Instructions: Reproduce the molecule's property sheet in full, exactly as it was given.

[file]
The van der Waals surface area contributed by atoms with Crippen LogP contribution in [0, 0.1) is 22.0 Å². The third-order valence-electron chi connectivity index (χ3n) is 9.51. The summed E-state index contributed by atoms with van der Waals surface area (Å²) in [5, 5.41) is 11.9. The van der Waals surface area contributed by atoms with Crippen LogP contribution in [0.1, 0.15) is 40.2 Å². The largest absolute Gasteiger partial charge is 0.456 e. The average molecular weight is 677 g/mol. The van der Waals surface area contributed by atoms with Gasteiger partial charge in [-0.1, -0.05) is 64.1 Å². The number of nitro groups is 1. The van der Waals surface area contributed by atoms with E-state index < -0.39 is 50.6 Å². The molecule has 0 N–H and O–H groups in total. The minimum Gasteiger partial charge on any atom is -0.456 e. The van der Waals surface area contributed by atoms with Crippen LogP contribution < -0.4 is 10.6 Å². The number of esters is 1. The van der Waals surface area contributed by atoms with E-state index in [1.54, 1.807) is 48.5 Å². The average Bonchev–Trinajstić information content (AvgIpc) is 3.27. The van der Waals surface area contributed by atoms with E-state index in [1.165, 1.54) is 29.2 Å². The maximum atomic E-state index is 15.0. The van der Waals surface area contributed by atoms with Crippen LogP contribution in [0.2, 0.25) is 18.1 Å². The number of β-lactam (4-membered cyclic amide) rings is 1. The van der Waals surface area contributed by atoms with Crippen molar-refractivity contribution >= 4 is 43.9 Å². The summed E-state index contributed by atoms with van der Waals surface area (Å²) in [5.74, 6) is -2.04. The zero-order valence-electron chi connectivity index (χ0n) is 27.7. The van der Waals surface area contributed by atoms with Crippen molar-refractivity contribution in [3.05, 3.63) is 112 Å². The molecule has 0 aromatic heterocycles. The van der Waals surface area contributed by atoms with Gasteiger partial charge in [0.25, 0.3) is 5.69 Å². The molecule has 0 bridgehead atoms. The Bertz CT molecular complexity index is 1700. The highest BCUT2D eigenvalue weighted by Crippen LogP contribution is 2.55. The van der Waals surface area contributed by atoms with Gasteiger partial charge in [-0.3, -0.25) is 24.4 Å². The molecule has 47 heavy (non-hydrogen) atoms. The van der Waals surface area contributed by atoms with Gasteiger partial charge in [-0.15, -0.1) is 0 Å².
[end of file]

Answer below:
The van der Waals surface area contributed by atoms with Crippen LogP contribution in [0, 0.1) is 22.0 Å². The third-order valence-electron chi connectivity index (χ3n) is 9.51. The summed E-state index contributed by atoms with van der Waals surface area (Å²) in [5, 5.41) is 11.9. The van der Waals surface area contributed by atoms with Crippen LogP contribution in [0.1, 0.15) is 40.2 Å². The largest absolute Gasteiger partial charge is 0.456 e. The average molecular weight is 677 g/mol. The van der Waals surface area contributed by atoms with Gasteiger partial charge in [-0.1, -0.05) is 64.1 Å². The number of nitro groups is 1. The van der Waals surface area contributed by atoms with E-state index < -0.39 is 50.6 Å². The molecule has 0 N–H and O–H groups in total. The minimum Gasteiger partial charge on any atom is -0.456 e. The van der Waals surface area contributed by atoms with Crippen LogP contribution < -0.4 is 10.6 Å². The number of esters is 1. The van der Waals surface area contributed by atoms with E-state index in [1.54, 1.807) is 48.5 Å². The average Bonchev–Trinajstić information content (AvgIpc) is 3.27. The van der Waals surface area contributed by atoms with E-state index in [1.165, 1.54) is 29.2 Å². The maximum atomic E-state index is 15.0. The van der Waals surface area contributed by atoms with Crippen LogP contribution in [0.2, 0.25) is 18.1 Å². The number of β-lactam (4-membered cyclic amide) rings is 1. The van der Waals surface area contributed by atoms with Crippen molar-refractivity contribution >= 4 is 43.9 Å². The summed E-state index contributed by atoms with van der Waals surface area (Å²) in [5.74, 6) is -2.04. The zero-order valence-electron chi connectivity index (χ0n) is 27.7. The van der Waals surface area contributed by atoms with Crippen molar-refractivity contribution in [3.05, 3.63) is 112 Å². The molecule has 0 aromatic heterocycles. The van der Waals surface area contributed by atoms with Gasteiger partial charge in [0.25, 0.3) is 5.69 Å². The molecule has 0 bridgehead atoms. The Bertz CT molecular complexity index is 1700. The highest BCUT2D eigenvalue weighted by Crippen LogP contribution is 2.55. The van der Waals surface area contributed by atoms with Gasteiger partial charge in [-0.3, -0.25) is 24.4 Å². The molecule has 47 heavy (non-hydrogen) atoms. The van der Waals surface area contributed by atoms with Gasteiger partial charge in [-0.15, -0.1) is 0 Å².